From The Unitarians and the Universalists by David Robinson (328):

TUCKERMAN, JOSEPH (18 January 1778, Boston, MA-20 April 1840, Havana, Cuba). Education: A.B., Harvard College, 1798; studied theology with Thomas Thacher, Dedham, MA, 1798-1801. Career: Minister, North Chelsea (now Revere), MA, 1801-26; minister-at-large, Boston, 1826-36.

Joseph Tuckerman pioneered the innovative ministry-at-large in Boston, an effort to take liberal religion to the new class of urban poor spawned by the rapidly urbanizing society of the early nineteenth century. Of a wealthy background, Tuckerman graduated from Harvard in 1798 and became minister in Chelsea, Massachusetts, in 1801, serving well there as a parish minister, but with no particular distinction as an innovator, until 1825. Under the leadership of William Ellery Channing and Henry Ware, Jr. , Unitarians in the early 1820s began to take measures to address the growing problem of poverty in Boston. Tuckerman was called to be the first full-time minister-at-large in Boston and entered upon the difficult task not only of addressing the needs of the poor but of educating the sometimes obtuse Unitarian clergy and laity about the nature of urban poverty. Tuckerman relied heavily upon visitation in this ministry, p1oneering a form of urban social work in America. His efforts not only helped to sensitize Boston liberals to the problems of poverty but made some progress in finding ways to address that question. Moreover, Tuckerman's thinking about social reform laid the groundwork for later social work agencies. He unified Boston efforts in social work by founding the Benevolent Societies of Boston in 1834, a council of social agencies. Tuckerman's work was an important phase in the development of a social consciousness in the liberal religious tradition.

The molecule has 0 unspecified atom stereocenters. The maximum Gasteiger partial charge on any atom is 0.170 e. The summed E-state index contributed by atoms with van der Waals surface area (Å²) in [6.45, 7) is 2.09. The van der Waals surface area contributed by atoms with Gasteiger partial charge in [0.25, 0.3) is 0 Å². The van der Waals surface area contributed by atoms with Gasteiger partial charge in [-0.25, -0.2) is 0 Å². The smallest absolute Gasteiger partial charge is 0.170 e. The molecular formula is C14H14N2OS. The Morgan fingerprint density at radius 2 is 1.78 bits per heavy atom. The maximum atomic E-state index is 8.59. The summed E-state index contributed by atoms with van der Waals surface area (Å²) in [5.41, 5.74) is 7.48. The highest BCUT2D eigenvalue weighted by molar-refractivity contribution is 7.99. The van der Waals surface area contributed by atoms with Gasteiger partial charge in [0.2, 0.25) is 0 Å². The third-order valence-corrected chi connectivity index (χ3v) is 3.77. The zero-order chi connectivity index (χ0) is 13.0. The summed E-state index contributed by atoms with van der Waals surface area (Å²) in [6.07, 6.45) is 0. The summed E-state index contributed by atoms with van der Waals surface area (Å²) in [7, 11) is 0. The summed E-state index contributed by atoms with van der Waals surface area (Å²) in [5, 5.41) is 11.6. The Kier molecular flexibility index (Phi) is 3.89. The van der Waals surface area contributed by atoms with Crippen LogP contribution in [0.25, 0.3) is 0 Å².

Bibliography

A. Principles and Results of the Ministry-at-Large (Boston, 1838).

B. AAUP, 345-56; DAB 19, 46; DARB, 476-77; Heralds 2, 103-17; Daniel T. McColgan, Joseph Tuckerman: Pioneer hi American Social Work (Washington, DC, 1940); Daniel Walker Howe, The Unitarian Conscience: Harvard Moral Philosophy. 1805-J861 (Cambridge, 1970); David Robinson, "Channing and the Problem of Social Reform," Kairos. 16 (Autumn 1979), p.7.